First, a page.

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1

Monday, June 1st 2015, 5:10pm

Noisy valve on zone that has drip components only

Hello.. I'm having an issue with a Hunter PGV-075-ASV valve on a zone that has only drip components. The incoming pressure is around 110-120psi. I have a 30psi regulator on the outbound side of the valve. When operating, the valve is very noisy and generates a buzzing sound. I called Hunter to inquire about the valve, and they said it was because the valve was struggling to get the water through. This was proven by opening up the 1/2 drip line at the end of the zone and letting the water run out. The noise was not present is this case. They also had me try to adjust the flow control on the valve, but that did not resolve the issue. So they recommended that I change out and/or add emitters to increase the flow rate. I was wondering if there were any other options, like changing the valve to a different brand/model. I really dont want to have to change out emitters until the flow rate is increased enough to stop the noise. What about those low flow valves for drip irrigation from Rain Bird and Hunter? Oh, some info about the zone. This is an estimate, but I figure that I've got about 50 .5GPH emitters and a couple of variable output emitters (~ 5GPH).

Also, another suggestion that Hunter gave was to reduce the input pressure to the valve. That will not work because there are other zones that irrigate grass areas and need the higher pressure in order to maintain 20-30 psi per head.

Any information that you guys can provide on this topic would be greatly appreciated. Thanks.. Tony

Wet_Boots

Supreme Member

Posts: 5,269

Location: Metro NYC

2

Monday, June 1st 2015, 8:38pm

Nothing cheap addresses your issues. There are straightforward solutions, and the pressure reducer upstream of (only) the drip zone valve might be the simplest to apply.

20/20 hindsight would have your drip zone redesigned with different emitters with much higher flow rates, and much less likelihood of issues.

mrfixit

Moderator

Posts: 2,274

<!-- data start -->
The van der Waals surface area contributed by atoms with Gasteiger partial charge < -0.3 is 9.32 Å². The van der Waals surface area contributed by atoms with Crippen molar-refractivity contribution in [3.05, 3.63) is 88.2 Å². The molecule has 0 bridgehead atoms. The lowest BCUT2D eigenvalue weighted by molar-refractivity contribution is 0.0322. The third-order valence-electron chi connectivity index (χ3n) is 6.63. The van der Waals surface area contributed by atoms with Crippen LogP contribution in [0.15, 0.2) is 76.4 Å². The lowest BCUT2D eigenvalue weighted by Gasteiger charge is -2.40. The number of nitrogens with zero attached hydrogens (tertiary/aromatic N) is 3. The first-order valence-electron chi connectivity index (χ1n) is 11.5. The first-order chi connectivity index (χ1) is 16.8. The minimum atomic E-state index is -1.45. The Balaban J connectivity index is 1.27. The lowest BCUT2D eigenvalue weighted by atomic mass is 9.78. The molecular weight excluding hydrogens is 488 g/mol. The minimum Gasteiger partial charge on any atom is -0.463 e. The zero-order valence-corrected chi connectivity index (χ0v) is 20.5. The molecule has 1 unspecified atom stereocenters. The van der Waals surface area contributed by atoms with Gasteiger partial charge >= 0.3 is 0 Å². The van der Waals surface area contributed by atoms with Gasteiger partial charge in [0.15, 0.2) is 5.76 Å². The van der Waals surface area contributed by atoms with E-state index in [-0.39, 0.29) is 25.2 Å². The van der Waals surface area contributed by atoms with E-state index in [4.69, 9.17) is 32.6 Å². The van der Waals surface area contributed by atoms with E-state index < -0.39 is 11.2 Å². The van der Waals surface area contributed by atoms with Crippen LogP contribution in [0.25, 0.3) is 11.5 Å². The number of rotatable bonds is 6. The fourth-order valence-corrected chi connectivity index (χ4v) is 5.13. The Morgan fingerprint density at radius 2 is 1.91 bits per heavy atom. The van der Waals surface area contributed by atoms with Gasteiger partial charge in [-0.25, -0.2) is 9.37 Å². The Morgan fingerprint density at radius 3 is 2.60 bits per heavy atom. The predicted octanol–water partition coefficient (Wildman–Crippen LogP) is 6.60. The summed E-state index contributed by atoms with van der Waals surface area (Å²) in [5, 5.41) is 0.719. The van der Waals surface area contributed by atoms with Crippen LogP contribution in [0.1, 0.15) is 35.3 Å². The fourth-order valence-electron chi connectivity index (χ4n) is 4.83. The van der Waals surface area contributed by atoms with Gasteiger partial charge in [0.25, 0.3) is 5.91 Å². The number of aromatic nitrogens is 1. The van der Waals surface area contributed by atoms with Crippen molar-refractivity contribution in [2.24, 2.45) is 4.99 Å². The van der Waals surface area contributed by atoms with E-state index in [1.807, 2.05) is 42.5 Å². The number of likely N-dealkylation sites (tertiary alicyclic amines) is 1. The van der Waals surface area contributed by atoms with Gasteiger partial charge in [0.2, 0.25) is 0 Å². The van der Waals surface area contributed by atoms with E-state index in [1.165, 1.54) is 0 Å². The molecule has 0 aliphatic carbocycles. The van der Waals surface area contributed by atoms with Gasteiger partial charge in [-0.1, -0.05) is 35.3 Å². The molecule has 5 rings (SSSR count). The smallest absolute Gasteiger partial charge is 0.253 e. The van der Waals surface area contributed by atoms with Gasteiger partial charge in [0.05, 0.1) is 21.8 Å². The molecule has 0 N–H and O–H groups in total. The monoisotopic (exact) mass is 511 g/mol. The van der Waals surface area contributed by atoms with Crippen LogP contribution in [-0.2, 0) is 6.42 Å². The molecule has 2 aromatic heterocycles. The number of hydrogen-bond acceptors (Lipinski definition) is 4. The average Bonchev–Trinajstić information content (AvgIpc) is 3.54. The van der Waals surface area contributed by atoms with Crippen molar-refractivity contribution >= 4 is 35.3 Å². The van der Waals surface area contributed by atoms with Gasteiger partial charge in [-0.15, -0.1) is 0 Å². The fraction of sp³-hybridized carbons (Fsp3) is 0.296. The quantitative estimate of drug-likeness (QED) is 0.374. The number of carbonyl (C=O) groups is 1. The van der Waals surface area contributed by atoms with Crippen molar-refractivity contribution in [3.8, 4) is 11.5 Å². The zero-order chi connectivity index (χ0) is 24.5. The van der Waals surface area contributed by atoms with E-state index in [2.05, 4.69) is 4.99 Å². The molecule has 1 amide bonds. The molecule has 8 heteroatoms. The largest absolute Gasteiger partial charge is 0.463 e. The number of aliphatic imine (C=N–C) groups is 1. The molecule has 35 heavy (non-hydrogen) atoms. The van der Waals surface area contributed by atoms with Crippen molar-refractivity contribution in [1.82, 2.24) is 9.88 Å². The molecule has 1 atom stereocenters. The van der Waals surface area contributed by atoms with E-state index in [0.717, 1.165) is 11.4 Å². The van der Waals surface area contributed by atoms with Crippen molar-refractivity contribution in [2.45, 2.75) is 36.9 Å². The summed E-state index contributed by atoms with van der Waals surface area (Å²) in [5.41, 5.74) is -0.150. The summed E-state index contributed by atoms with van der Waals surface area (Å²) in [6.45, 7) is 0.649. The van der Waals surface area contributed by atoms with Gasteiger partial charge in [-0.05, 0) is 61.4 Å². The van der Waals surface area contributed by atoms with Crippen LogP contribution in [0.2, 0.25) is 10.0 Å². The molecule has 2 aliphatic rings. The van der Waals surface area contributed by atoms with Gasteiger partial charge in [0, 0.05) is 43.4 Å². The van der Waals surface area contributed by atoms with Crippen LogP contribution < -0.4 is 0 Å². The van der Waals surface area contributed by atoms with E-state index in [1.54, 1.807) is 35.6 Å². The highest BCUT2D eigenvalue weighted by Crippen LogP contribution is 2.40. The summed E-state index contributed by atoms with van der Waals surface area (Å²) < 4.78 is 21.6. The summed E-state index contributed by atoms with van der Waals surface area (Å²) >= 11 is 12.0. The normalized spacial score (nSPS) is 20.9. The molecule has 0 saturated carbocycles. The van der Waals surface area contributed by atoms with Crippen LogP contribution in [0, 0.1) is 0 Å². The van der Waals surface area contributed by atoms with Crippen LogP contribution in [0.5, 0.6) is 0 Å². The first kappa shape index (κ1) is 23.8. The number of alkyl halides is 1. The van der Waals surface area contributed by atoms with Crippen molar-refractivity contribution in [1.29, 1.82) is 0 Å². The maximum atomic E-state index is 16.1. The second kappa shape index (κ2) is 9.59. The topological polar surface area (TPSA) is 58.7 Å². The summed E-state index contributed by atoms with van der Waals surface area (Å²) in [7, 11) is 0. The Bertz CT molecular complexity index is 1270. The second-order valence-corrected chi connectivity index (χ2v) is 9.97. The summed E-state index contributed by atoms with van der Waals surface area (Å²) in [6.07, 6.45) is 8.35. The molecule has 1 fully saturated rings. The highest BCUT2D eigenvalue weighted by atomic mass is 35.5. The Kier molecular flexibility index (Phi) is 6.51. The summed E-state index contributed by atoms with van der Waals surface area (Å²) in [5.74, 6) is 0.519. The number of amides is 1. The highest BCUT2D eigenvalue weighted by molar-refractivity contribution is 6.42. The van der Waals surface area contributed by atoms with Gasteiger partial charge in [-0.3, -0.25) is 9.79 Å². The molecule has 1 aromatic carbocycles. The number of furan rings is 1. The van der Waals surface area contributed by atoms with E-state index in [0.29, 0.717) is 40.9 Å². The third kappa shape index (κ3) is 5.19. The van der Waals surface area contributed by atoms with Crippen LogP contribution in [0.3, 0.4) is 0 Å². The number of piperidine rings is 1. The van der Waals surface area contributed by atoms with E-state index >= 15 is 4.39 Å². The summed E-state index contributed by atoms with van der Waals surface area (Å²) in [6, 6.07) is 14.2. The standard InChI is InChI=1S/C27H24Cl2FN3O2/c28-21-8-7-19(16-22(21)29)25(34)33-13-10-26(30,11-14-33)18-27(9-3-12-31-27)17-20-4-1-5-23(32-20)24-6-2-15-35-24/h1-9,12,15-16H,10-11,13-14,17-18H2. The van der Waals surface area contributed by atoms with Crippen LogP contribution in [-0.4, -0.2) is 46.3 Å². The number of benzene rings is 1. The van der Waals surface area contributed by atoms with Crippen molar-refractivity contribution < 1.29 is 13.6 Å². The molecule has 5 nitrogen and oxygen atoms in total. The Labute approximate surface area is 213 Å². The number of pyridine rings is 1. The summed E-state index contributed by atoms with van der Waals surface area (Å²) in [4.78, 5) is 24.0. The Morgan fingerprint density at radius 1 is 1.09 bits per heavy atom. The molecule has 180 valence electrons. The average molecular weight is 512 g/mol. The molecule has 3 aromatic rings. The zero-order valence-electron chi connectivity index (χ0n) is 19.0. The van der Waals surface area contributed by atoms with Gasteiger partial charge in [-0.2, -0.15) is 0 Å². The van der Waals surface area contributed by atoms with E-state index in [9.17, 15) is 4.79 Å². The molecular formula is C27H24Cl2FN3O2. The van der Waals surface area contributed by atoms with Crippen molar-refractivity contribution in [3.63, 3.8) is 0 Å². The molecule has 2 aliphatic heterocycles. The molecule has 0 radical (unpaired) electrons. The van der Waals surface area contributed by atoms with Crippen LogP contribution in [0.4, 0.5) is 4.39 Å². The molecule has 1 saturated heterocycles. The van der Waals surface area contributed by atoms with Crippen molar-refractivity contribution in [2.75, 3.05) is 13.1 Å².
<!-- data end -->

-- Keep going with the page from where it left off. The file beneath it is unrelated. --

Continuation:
Location: USA

3

Tuesday, June 2nd 2015, 1:19am

Are you 100% sure is the valve causing the noise and not the pressure reducer?
Many times the reducer will make loud noises and you hear it coming out of the cap of the ASV.

Wet_Boots

Supreme Member

Posts: 5,269

Location: Metro NYC

4

Tuesday, June 2nd 2015, 9:48am

For information more than a practical suggestion, there are specially-designed brass zone valves available at scary-high prices, that will open fully, no matter how low the flow of the zone is. A fully-open valve doesn't make noises.

Of course, you could buy and exchange hundreds of emitters before you even get close to the cost of one of those special brass valves.



$201.56 plus tax and shipping, factory direct

Wet_Boots

Supreme Member

Posts: 5,269

Location: Metro NYC

5

Tuesday, June 2nd 2015, 12:35pm

Strictly for the money, there is absolutely no alternative to replacing all the emitters. Nothing is even close. Common zone valves are not happy and quiet with extremes of flow. Emitters are dirt cheap.

6

Tuesday, June 2nd 2015, 1:17pm

Thanks for the response about the issue with the noisy valve. I'm considering adding a pressure regulator before the valves that control drip irrigation only in order to step down the input pressure from the city (110-120psi). Could you recommend an adjustable pressure regulator to use? I would have to insert the regulator in a 3/4 PVC line. There is no copper pipe around the manifold. Wasn't sure if I needed to use one of those brass type regulators or not. Some other notes about my setup. I have 8 valves. 3 of the valves control zones that have popup sprayers and need the higher pressure from the city line. The other 5 zones have drip components. I only have the noise issue on two of those zones, because the flow rate is high enough on the other 3. So, I am assuming that I would split out the input line to my manifold, add the pressure reducer, and then build a new manifold out to the 5 drip zone valves. The existing manifold would then only service the 3 valves that don't have drip components. Does that make sense?

I am also considering the idea about replacing the emitters. That is definitely the cheapest option. I'm just thinking about the added flexibility that I would have if I lowered the pressure input to all the drip zone valves. Then I could have smaller zones and/or slower flow rates w/o the noisy valves.

This post has been edited 1 times, last edit by "boltfan1234" (Jun 2nd 2015, 1:24pm)


Wet_Boots

Supreme Member

Posts: 5,269

Location: Metro NYC

7

Tuesday, June 2nd 2015, 2:58pm

Don't count on a silent zone valve with very low flow, regardless of the supply pressure. As for a reducer, you only have what gets plumbed into a house as a choice, and none of them have PVC connections.

Pretty much any choice other than emitter replacement is going to cost you some expensive material.

If you wanted to have a try at a "leave the zones alone" solution, with no guarantee other than the system would be better with it than without it, you could look at having a pressure-regulating master valve in the supply, with an output pressure dialed down to 60-70 psi, or even lower, if the other zones permit. Of course, if other zones are absolutely "maxed out" so that they can't tolerate even a small reduction in flow, then the master valve idea is out.

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